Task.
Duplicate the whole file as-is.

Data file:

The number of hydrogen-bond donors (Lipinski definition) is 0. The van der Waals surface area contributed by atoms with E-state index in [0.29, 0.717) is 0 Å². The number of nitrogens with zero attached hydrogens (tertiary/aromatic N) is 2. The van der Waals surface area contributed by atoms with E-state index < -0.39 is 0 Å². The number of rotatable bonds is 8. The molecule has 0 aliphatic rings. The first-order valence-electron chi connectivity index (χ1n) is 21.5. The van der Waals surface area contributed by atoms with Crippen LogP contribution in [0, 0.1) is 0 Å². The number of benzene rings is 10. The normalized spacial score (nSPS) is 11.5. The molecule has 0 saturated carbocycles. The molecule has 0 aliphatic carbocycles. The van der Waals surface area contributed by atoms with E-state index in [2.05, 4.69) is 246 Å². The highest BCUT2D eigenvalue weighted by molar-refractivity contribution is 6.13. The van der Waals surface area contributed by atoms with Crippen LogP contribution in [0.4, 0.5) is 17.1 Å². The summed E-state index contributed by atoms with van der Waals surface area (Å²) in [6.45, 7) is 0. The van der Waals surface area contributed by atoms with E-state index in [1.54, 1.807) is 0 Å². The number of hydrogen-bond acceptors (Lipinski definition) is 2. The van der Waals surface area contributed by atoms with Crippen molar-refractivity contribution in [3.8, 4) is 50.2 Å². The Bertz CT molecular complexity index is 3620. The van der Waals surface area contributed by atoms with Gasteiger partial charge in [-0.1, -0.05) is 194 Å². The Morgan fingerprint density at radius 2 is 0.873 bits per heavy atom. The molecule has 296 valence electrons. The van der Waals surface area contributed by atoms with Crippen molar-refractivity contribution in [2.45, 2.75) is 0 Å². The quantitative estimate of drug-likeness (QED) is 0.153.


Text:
The number of hydrogen-bond donors (Lipinski definition) is 0. The van der Waals surface area contributed by atoms with E-state index in [0.29, 0.717) is 0 Å². The number of nitrogens with zero attached hydrogens (tertiary/aromatic N) is 2. The van der Waals surface area contributed by atoms with E-state index < -0.39 is 0 Å². The number of rotatable bonds is 8. The molecule has 0 aliphatic rings. The first-order valence-electron chi connectivity index (χ1n) is 21.5. The van der Waals surface area contributed by atoms with Crippen LogP contribution in [0, 0.1) is 0 Å². The number of benzene rings is 10. The normalized spacial score (nSPS) is 11.5. The molecule has 0 saturated carbocycles. The molecule has 0 aliphatic carbocycles. The van der Waals surface area contributed by atoms with E-state index in [2.05, 4.69) is 246 Å². The highest BCUT2D eigenvalue weighted by molar-refractivity contribution is 6.13. The van der Waals surface area contributed by atoms with Crippen LogP contribution in [0.4, 0.5) is 17.1 Å². The summed E-state index contributed by atoms with van der Waals surface area (Å²) in [6.45, 7) is 0. The van der Waals surface area contributed by atoms with E-state index in [1.54, 1.807) is 0 Å². The number of hydrogen-bond acceptors (Lipinski definition) is 2. The van der Waals surface area contributed by atoms with Crippen molar-refractivity contribution in [3.8, 4) is 50.2 Å². The Bertz CT molecular complexity index is 3620. The van der Waals surface area contributed by atoms with Gasteiger partial charge in [-0.1, -0.05) is 194 Å². The Morgan fingerprint density at radius 2 is 0.873 bits per heavy atom. The molecule has 296 valence electrons. The van der Waals surface area contributed by atoms with Crippen molar-refractivity contribution in [2.45, 2.75) is 0 Å². The quantitative estimate of drug-likeness (QED) is 0.153.